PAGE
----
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How To Halt A Tension Headache

In March, verywellmind.com addressed a main symptom of burnout and stress: headaches. But how does an individual halt the foremost consequence of elevated tension?

“Episodic tension-type headaches can be related to specific instances of increased worry or concern, and usually are helped by eliminating the stressful situation or by over-the-counter analgesics,” stated National Headache Foundation, adding, “Stress cannot be completely avoided but learning to better deal with it can help reduce headaches.”

Michigan Medical at the University of Michigan, in a report titled “Tension Headaches,” outlined ways to possibly avoid the onset of the ache that occurs on both sides of the head and sometimes in the neck and shoulders:

1. Reduce stress.
2. Get enough sleep.
3. Exercise regularly.
4. Eat nutritious foods at regular intervals — avoid becoming “hangry.“
5. Practice good posture. Slouching may tug at muscles in the neck and shoulders.
6. Take stretch breaks when using a computer.
7. Make sure eyeglasses are the correct prescription and eyes are not strained when working.
8. Consider a headache diary: “Every time you get a headache, write down the date, the time, and what you were doing and feeling before your headache started.” Pay attention to trigger patterns.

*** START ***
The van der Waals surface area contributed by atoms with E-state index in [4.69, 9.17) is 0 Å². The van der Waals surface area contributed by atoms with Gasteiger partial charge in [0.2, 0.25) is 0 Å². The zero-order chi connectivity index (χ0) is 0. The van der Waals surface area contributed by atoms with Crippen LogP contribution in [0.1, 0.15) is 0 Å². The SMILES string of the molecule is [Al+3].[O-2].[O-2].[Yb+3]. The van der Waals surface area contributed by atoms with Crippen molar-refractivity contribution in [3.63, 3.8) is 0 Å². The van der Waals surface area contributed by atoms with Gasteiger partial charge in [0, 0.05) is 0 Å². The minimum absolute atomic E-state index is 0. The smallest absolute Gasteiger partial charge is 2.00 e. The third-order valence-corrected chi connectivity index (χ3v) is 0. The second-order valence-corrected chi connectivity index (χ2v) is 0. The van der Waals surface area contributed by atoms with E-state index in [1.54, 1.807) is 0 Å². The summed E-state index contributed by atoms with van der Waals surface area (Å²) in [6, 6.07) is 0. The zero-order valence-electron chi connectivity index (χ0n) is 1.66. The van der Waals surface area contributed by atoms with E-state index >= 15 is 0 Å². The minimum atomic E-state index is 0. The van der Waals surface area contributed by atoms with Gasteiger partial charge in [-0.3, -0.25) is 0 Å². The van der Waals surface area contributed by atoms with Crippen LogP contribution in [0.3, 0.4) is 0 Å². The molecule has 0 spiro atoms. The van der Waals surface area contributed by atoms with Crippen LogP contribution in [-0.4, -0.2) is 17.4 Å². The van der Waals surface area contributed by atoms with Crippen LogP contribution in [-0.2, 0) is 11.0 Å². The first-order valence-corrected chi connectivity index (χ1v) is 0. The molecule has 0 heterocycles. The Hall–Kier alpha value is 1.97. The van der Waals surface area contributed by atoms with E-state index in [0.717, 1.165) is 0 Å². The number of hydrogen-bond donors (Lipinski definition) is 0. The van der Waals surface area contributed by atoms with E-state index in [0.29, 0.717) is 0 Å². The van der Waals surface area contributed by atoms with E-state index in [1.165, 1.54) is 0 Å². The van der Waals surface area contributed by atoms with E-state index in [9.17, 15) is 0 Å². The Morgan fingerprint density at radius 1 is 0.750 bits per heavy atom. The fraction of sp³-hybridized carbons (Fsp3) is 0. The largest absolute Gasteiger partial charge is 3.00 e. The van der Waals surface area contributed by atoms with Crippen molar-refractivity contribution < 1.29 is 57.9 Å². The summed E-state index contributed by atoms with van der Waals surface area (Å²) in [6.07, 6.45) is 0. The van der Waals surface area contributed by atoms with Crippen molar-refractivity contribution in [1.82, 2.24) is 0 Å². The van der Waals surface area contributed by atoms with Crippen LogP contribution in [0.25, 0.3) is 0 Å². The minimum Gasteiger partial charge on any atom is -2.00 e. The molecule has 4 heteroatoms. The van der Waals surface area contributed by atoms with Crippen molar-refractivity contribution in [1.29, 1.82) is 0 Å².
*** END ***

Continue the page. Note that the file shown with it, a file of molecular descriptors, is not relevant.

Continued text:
Regarding reduction of stress, verywellmind.com alluded to a 2018 Gallup poll finding that aspects of one’s job can often cause extreme tension and even burnout: time pressures, lack of communication and support, unclear expectations, unmanageable workloads and more. The goal is to pinpoint and address factors that may regularly elevate stress levels.

Michigan Medical shared that there is a difference between a tension or stress headache and a migraine. A migraine headache usually causes throbbing pain and starts on one side of the head, instead of an ache on both sides, like a tension headache. Another primary distinction: “Pain from a tension headache is usually not severe and does not get in the way of your work or social life.” A migraine, on the other hand, is “an extremely painful primary headache disorder,” clarified medicalnewstoday.com in April 2019.